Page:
| ||Rare Jewish Revolt Coin Found Depicting Rebels’ Prayers Against Defeat by Romans
| ||World Israel News Staff
A rare coin minted on the eve of the destruction of the Second Temple reveals that Jews hoped for “redemption of Zion.”
A coin dating back to 69 CE, the eve of the destruction of the Second Temple, was uncovered recently during wet sifting by a volunteer at the City of David Sifting Project located near the Mount of Olives in Emek Tzurim, Jerusalem.
The coin reads, ‘For the Redemption of Zion.’
The timing of the discovery coincided with the traditional three-week period during which Jews commemorate the destruction of the Temple. This period begins on the 17th day of Tammuz on the Hebrew calendar, which marks the day the Romans breached the walls of Jerusalem, and ends on Tisha b’Av, the date of the Temple’s destruction.
The bronze coin was minted in the fourth year of the Great Jewish Revolt.
According to Israel Antiquities archaeologist Eli Shukron, who is leading the City of David excavations, in the first few years of the rebellion, which lasted from 66-70 CE, coins were inscribed with the battle cry, “For the Freedom of Zion.”
However, in the last year of the revolt the coins were inscribed with the words, “For the Redemption of Zion.”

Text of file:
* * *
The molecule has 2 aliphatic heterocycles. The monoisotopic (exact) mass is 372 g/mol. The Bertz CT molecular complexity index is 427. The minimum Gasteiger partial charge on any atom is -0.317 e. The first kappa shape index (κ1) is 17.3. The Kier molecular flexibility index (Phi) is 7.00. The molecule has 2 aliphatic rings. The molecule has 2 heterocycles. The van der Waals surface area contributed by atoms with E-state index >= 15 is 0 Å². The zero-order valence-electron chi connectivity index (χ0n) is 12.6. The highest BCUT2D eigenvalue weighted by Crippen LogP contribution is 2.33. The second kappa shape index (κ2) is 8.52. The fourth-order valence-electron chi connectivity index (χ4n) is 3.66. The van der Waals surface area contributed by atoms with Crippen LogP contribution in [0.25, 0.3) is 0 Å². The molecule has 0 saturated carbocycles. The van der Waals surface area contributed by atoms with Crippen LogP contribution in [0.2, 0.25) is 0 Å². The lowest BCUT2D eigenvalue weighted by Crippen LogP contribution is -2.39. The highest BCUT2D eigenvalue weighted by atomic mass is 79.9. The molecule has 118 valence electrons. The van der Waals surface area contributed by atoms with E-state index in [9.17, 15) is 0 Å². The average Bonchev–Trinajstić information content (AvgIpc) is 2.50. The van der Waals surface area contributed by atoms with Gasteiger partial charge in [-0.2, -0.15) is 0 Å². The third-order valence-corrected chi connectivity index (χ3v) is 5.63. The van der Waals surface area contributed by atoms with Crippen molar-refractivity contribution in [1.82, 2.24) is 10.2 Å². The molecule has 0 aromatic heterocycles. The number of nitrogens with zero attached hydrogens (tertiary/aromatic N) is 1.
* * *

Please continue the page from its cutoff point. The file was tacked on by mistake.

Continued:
The change in inscriptions marked the change in the rebels’ consciousness from hope of victory to a realization that defeat was a real possibility.
The coin was discovered during inspection of dirt taken from a drainage ditch which runs under Hagai Street, the main road for pilgrims ascending the Second Temple.
According to the writings of Jewish historian Flavius Josephus, some 2,000 rebels were killed by Romans while hiding in drainage ditches. Archaeological finds back up Josephus’s claim: Whole cooking pots, coins, and even a Roman sword of the era have been uncovered in the system of underground drainage ditches.
Shukron suspects rebels hid in this drainage ditch in the last days prior to the fall of the city to the Romans.
“It’s possible that this coin was placed in the pocket of a Jerusalemite hiding from the Romans in underground warrens,” said Shukron, “or maybe it rolled into the drainage ditch while the coin’s owner walked the streets of Jerusalem 2,000 years ago.”